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Grave of John T. Lesley. “He was a part of Tampa, and a big part, from the city’s infancy … His death marks the breaking of the final link that service the past and its traditions from the present and its hopes, and many tears have been shed because of the breaking of the bond.” Tampa Daily Times after his death on July 13, 1913

Their job was to assist in driving the herds north and also protecting the herds from the multitude of threats along the way. They were successful in delivering cattle to Confederate troops stationed in Charleston and Savannah, Georgia. Their efforts helped stave off defeat, given that when efforts were ramped up in spring 1863 in South Florida, the commissary in Atlanta was reporting at the same juncture the abysmally low-number of 4,000 cattle available for consumption in his possession!

A mundane task, but for one central Florida town, a task worthy of a small granite monument, and a legacy of providing the most essential weapon for a soldier; food.

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“Cow Cavalry” Monument Plant City, FL (author collection)

 

 

*Sources used*

Print:

Florida’s Civil War, Terrible Sacrifices by Tracy J. Revels

Website:

http://www.hmdb.org
-Search “Cow Cavalry”

http://www.myfloridahistory.org

 

 

 


Year In Review 2017: #8

Emerging Civil War’s editor-in-chief shared his thoughts about the Confederate monuments discussion in the series A Monumental Discussion. His observations and conclusions provided helpful insights to many readers and ranked this post #8 in ECW’s most-read posts of 2017.

A round of applause for #8: A Monumental Discussion: Chris Mackowski, published on August 19, 2017.


Year In Review 2017: #9

Reflecting some of the historical controversies in 2017 and the discussion of monuments, our ninth most-read blog post of 2017 was written by a guest author. He shared about monuments in New Orleans and how that city faces the challenges of race, memory, and an ever-growing tourism industry.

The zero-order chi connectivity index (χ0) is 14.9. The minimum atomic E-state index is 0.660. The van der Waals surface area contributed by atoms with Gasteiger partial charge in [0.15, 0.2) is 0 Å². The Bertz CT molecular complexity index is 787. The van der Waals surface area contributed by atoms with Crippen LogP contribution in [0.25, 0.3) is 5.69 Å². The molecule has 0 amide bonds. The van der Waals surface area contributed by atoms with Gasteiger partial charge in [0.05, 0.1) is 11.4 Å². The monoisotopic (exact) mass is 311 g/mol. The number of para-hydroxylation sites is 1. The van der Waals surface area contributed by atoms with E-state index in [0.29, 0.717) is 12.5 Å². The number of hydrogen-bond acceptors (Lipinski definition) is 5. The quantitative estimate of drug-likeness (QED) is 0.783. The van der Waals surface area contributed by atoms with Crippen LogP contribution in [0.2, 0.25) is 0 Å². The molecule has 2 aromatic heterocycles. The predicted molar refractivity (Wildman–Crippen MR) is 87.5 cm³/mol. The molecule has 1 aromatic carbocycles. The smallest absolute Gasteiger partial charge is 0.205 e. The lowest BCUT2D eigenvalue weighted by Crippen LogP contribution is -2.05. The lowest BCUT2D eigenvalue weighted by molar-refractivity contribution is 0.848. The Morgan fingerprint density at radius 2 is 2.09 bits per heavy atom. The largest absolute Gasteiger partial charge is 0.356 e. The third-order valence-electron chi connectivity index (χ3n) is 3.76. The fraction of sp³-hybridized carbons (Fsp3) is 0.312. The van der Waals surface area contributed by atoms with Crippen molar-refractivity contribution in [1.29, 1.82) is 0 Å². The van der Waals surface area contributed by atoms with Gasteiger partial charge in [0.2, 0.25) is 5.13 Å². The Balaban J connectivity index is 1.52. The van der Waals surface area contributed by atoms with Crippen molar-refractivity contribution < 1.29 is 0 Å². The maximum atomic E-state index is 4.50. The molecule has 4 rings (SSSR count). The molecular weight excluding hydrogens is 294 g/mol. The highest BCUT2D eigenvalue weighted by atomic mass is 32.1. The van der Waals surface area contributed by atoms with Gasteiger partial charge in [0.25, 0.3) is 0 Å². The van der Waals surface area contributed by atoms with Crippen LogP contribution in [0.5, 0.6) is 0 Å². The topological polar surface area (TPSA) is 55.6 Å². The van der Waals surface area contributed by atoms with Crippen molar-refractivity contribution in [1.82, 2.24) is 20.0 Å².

Presenting as blog post #9 of the year: Race, Remembrance, and Tourism in New Orleans by guest author Sean M. Chick, posted on May 1, 2017.


A Message from the Central Virginia Battlefields Trust

This week in our Preservation News we share with you a message from Tom Van Winkle, President of the Central Virginia Battlefields Trust. The CVBT works tirelessly to preserve and interpret battlefields in Central Virginia. If you have not already given your support to the CVBT you can become a member by clicking here. While you are there, explore their website and learn about the great work CVBT has done over the years and continues to do today, as well as how you can get involved.

“Message from the President”

It seems as only yesterday I penned the end of year message for CVBT. It was our twentieth anniversary then, and now we are poised to enter our twenty second year of preserving our nation’s Civil War battlefields in 2018.

To date the CVBT has effectively saved over 1,200 acres of battlefields that would most certainly become strip malls and fast food franchises. The Civil War battles of Fredericksburg, Chancellorsville, Wilderness and Spotsylvania Courthouse left over 100,000 casualties in their wake, and those soldiers, as well as civilians, cry out to have their stories told and to not be forgotten.